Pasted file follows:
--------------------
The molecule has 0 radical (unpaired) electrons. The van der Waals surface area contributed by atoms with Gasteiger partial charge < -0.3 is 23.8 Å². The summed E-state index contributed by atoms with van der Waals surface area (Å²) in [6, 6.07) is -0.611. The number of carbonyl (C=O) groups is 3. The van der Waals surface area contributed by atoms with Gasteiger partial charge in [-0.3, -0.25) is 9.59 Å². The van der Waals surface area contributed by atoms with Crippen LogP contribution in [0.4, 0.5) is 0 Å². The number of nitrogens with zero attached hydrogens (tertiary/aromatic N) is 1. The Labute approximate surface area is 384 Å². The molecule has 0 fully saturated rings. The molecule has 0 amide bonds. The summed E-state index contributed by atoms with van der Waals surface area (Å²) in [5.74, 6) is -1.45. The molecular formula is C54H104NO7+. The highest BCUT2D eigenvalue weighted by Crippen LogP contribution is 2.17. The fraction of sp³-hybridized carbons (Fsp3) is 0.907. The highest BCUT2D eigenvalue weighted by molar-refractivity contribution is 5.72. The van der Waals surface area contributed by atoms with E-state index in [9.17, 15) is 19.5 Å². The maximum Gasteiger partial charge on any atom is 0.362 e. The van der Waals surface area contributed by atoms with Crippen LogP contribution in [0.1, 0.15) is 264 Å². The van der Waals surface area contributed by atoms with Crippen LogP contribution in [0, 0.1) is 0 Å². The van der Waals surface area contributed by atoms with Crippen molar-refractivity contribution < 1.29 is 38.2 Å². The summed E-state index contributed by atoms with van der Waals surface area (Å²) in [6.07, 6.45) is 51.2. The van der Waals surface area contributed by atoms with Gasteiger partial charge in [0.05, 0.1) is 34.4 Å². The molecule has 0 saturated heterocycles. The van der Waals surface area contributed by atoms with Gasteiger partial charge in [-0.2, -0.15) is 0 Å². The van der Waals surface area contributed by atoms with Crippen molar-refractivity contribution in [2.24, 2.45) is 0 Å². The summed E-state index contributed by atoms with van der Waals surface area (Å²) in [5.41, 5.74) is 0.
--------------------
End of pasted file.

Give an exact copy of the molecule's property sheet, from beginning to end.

The molecule has 0 radical (unpaired) electrons. The van der Waals surface area contributed by atoms with Gasteiger partial charge < -0.3 is 23.8 Å². The summed E-state index contributed by atoms with van der Waals surface area (Å²) in [6, 6.07) is -0.611. The number of carbonyl (C=O) groups is 3. The van der Waals surface area contributed by atoms with Gasteiger partial charge in [-0.3, -0.25) is 9.59 Å². The van der Waals surface area contributed by atoms with Crippen LogP contribution in [0.4, 0.5) is 0 Å². The number of nitrogens with zero attached hydrogens (tertiary/aromatic N) is 1. The Labute approximate surface area is 384 Å². The molecule has 0 fully saturated rings. The molecule has 0 amide bonds. The summed E-state index contributed by atoms with van der Waals surface area (Å²) in [5.74, 6) is -1.45. The molecular formula is C54H104NO7+. The highest BCUT2D eigenvalue weighted by Crippen LogP contribution is 2.17. The fraction of sp³-hybridized carbons (Fsp3) is 0.907. The highest BCUT2D eigenvalue weighted by molar-refractivity contribution is 5.72. The van der Waals surface area contributed by atoms with E-state index in [9.17, 15) is 19.5 Å². The maximum Gasteiger partial charge on any atom is 0.362 e. The van der Waals surface area contributed by atoms with Crippen LogP contribution in [0.1, 0.15) is 264 Å². The van der Waals surface area contributed by atoms with Crippen LogP contribution in [0, 0.1) is 0 Å². The van der Waals surface area contributed by atoms with Crippen molar-refractivity contribution < 1.29 is 38.2 Å². The summed E-state index contributed by atoms with van der Waals surface area (Å²) in [6.07, 6.45) is 51.2. The van der Waals surface area contributed by atoms with Gasteiger partial charge in [0.05, 0.1) is 34.4 Å². The molecule has 0 saturated heterocycles. The van der Waals surface area contributed by atoms with Gasteiger partial charge in [-0.2, -0.15) is 0 Å². The van der Waals surface area contributed by atoms with Crippen molar-refractivity contribution in [2.24, 2.45) is 0 Å². The summed E-state index contributed by atoms with van der Waals surface area (Å²) in [5.41, 5.74) is 0.